The expectations hypothesis of the term structure says that the term structure is upward or downward sloping only because people expect it to be so. That is, the reason the term structure is upward sloping, i.e. $f_{12} > r_1$ is because $f_{12}$ is just the expected value of the future one-year rate, $\mathbb{E}[r_{12}]$ and people expect that to be higher than today’s one-year rate, i.e. $f_{12} =\mathbb{E}[r_{12}] > r_1$. That is, the theory says that:

$(1 + r_2)^2 = (1 + r_1)(1 + \mathbb{E}[r_{12}])$

So one gets an upward sloping term structure if $\mathbb{E}[r_{12}] > r_1$ and vice-versa, i.e.

$\mathbb{E}[r_{12}] > r_1 \Rightarrow r_2 > r_1$

and

$\mathbb{E}[r_{12}] < r_1 \Rightarrow r_2 < r_1$

According to the expectations hypothesis, then, the forward rate $f_{12}$ captures the expected future rate $\mathbb{E}[r_{12}]$. The economic story, as we talked about in the class, is just that as people expect the rates to go up, they flock to borrow long-term right now itself and in the process demand for 2 years loans go up, causing the two year rate $r_2$ to go up.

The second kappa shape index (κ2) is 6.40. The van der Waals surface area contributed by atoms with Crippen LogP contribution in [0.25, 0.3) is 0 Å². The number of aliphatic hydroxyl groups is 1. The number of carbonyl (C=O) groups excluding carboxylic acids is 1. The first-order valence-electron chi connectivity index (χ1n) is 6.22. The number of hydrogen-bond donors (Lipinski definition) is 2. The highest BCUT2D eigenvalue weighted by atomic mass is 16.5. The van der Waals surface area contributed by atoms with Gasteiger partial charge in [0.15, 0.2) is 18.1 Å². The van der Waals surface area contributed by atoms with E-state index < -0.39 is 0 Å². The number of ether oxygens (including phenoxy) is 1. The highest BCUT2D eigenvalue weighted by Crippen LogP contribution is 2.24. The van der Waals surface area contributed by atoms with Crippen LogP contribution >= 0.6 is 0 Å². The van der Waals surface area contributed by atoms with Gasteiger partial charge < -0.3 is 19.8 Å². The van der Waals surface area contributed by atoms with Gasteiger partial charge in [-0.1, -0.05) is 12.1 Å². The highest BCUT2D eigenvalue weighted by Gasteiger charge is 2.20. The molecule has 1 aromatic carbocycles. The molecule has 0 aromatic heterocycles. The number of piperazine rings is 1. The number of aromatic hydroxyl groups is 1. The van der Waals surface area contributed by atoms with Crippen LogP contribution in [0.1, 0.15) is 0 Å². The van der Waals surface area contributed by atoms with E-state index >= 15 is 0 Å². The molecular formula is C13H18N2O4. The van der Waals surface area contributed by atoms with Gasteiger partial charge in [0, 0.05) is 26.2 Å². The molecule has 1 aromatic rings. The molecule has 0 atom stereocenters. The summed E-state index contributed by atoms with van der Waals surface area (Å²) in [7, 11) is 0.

Horizon Matters

Consider now an Investor A who wants to invest money for two years. She has two choices:

2. Buy a one-year bond and ‘roll-over’ at the end of first year till year two

If A selects option 1, then for every unit of money invested today, she will get $(1 + r_2)^2$ at the end of two years. On the other hand, if she selects option 2, then for every unit of money invested today, she can expect to get $(1 + r_1)(1 +\mathbb{E}[r_{12}])$ at the end of two years.

Now consider another Investor B who wants to invest money for one year. She also has two choices:

1. Buy a two-year bond and sell that bond at the end of one year

If B selects option 2, then for every unit of money invested today, she will get $(1 + r_1)$ at the end of one year. On the other hand, if she selects option 1, then for every unit of money invested today, at the end of year one she expects to get whatever the price of a two year bond would be at the end of year one. The expected price of a two year bond at the end of one year is just the PV of $(1 + r_2)^2$ discounted to end of year one at the expected one year rate prevailing at that time, i.e. she can expect to get $\displaystyle \frac{(1 + r_2)^2}{(1 +\mathbb{E}[r_{12}])}$ at the end of year one if she selects option 2.